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Skateboarding Student Dedicates Clothing Brand to Windsor Skateboarder Killed in Hit-And-Run

Wednesday, May 17, 2017

DALSON CHEN, WINDSOR STAR

[Photo: Jaggar Ford-Klein, 16, shows a T-shirt from his Pushing For Knowledge skateboarding apparel brand to fellow Assumption high school students on May 17, 2017. NICK BRANCACCIO / WINDSOR STAR]

Published on: May 17, 2017 | Last Updated: May 17, 2017 7:57 PM EDT

It’s been just over a year since Windsor skateboarder Ryan Barron was tragically killed by a hit-and-run driver in Vancouver — but Assumption high school student Jaggar Ford-Klein is keeping his friend’s spirit alive in an entrepreneurial way.

The mission statement of Pushing For Knowledge — Ford-Klein’s skateboarding apparel and merchandise brand — draws inspiration from Barron and his passion for skateboarding.

“Our idea is to eliminate the stereotypes about skateboarding, and to better the skateboarding community in various ways,” said Ford-Klein, 16.

“Ryan was a close friend of mine. He taught me how to skateboard … He’d go out of his way to do anything for skateboarders.”

“We need good people like Ryan was. Losing him impacted the community a lot.”

Ford-Klein currently has T-shirts and skateboard wax bearing the PFK logo, designed by himself and Logan Paroian. They’ve also organized and sponsored competitions under the Pushing For Knowledge name.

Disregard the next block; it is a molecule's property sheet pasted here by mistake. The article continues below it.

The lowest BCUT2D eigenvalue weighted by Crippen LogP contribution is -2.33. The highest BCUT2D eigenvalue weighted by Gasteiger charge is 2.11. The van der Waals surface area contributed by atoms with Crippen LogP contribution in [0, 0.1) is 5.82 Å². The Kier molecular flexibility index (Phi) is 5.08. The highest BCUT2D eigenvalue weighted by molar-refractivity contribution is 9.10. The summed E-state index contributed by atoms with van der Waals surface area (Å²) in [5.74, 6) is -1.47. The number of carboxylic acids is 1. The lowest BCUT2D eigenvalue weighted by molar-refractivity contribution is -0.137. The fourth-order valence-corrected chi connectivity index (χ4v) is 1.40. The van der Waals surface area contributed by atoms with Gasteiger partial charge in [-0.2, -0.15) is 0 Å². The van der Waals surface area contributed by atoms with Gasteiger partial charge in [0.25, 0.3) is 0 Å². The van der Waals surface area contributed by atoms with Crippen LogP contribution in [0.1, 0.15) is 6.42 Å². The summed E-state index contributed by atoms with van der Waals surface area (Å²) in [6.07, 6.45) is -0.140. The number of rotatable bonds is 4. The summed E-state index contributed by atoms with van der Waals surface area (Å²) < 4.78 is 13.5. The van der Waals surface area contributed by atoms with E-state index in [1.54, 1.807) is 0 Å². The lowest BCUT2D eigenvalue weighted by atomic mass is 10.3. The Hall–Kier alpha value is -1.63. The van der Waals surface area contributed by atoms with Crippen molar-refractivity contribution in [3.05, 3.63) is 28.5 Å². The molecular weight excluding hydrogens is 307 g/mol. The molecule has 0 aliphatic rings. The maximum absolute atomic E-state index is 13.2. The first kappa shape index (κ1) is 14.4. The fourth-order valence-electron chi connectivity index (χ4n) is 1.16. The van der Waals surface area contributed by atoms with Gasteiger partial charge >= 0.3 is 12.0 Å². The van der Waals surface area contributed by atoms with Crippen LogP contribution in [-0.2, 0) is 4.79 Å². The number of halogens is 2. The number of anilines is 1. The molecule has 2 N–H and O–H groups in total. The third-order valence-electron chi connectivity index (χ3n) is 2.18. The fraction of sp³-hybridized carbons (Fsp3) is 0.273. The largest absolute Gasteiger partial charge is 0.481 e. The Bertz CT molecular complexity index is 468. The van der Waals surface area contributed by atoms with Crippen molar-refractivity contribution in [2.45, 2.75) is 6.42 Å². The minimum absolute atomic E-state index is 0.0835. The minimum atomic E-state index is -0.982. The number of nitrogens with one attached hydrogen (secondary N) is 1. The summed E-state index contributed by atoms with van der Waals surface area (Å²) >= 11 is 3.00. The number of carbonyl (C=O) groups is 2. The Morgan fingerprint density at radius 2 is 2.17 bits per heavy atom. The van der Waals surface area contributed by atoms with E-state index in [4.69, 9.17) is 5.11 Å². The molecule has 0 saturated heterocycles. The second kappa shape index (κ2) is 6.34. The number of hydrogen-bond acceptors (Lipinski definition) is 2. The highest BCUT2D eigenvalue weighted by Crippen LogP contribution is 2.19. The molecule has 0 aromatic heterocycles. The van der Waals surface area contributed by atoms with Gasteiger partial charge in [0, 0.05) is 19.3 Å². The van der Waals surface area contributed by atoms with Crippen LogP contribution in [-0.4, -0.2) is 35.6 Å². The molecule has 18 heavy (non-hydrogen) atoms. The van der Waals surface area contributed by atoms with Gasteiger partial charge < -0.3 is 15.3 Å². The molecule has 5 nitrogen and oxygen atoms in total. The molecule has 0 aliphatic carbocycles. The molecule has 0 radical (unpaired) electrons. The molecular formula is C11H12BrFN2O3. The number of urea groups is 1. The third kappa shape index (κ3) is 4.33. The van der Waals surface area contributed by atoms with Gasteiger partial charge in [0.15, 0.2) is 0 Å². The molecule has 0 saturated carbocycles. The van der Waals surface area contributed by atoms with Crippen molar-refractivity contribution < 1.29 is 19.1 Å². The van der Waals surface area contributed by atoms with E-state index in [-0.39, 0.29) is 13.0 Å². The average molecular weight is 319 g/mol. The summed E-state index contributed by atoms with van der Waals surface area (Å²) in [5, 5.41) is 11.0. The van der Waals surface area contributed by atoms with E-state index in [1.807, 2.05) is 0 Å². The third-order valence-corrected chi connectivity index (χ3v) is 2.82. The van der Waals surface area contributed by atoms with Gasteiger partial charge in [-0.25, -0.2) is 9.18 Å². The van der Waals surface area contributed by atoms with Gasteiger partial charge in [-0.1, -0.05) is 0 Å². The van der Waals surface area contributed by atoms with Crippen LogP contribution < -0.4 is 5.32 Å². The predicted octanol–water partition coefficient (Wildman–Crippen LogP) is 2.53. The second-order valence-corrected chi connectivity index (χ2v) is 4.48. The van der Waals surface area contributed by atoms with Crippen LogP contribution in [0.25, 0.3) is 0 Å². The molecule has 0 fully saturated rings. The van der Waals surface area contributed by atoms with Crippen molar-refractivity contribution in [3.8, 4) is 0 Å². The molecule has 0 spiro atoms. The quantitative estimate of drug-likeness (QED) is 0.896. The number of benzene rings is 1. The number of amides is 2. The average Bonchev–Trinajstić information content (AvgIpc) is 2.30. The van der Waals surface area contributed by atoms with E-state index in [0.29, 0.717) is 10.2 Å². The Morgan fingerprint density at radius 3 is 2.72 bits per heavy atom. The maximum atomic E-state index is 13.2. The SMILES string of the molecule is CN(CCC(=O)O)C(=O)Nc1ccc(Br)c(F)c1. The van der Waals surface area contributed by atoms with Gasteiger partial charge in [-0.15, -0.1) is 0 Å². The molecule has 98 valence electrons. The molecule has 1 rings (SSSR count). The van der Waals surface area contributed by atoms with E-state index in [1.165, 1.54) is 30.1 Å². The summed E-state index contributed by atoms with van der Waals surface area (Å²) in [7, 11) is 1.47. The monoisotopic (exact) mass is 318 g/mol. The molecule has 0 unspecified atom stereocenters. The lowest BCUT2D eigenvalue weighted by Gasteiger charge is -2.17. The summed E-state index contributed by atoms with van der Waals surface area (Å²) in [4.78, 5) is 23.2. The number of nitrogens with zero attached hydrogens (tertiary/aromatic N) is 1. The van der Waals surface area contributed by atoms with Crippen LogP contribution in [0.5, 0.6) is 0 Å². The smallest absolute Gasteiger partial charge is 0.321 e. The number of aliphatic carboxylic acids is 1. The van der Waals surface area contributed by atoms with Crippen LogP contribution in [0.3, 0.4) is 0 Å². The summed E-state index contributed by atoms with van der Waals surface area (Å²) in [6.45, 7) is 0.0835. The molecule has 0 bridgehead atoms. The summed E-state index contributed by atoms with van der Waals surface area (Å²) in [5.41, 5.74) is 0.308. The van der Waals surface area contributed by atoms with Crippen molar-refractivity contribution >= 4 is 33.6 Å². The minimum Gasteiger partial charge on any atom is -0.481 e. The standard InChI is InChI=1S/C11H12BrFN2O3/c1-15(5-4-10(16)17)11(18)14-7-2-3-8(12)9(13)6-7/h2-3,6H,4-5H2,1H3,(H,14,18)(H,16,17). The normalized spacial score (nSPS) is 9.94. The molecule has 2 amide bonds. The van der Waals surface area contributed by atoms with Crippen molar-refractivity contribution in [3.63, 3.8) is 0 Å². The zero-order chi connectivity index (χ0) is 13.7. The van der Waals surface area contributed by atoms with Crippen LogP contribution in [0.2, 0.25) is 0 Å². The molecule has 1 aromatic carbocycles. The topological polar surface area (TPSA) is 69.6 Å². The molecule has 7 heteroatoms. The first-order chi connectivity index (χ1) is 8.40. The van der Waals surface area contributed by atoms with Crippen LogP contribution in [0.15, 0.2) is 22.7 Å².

Assumption College Catholic High School teacher Jeremy Bracken encouraged Ford-Klein to pursue the enterprise, and offered guidance through his business class.

“At Assumption, we really believe in experiential learning,” Bracken said. “We want to make sure we open every door possible to help our students take their passion and turn it into a successful business.”

On Monday, Ford-Klein was one of 20 finalists from across Ontario who attended the Young Entrepreneurs, Make Your Pitch competition at the Ontario Centres of Excellence Discovery conference in Toronto.

In a presentation before an audience and a panel of judges, Ford-Klein explained the origins behind PFK and his goals with the brand.

This summer, PFK will benefit from a grant through the Ontario government’s Summer Company program. Ford-Klein has plenty of ideas for the brand’s future: more products, more events, and perhaps someday a storefront.

“I hope to open my own skate shop,” Ford-Klein said. “Maybe in a couple years.”

Other students from the region who also made it to the finals of the OCE Discovery conference were: Raymond Tran of Kennedy high school, who pitched his LITLYTE spoon lamps; Liam Gleason and Ben Arquette of Assumption, who pitched their 3D printing service; and Hanna Ruuth of Tecumseh Vista Academy, who pitched her online campaign to educate young voters.

Meanwhile, the quest for justice continues in the case of who killed Ryan Barron. Although Vancouver police recovered the vehicle that investigators believe was involved in the collision, there have been no arrests and no charges laid.

Asked for an update on Wednesday, Vancouver police spokesman Const. Jason Doucette said there is no new information to share on the case at this time.

dchen@postmedia.com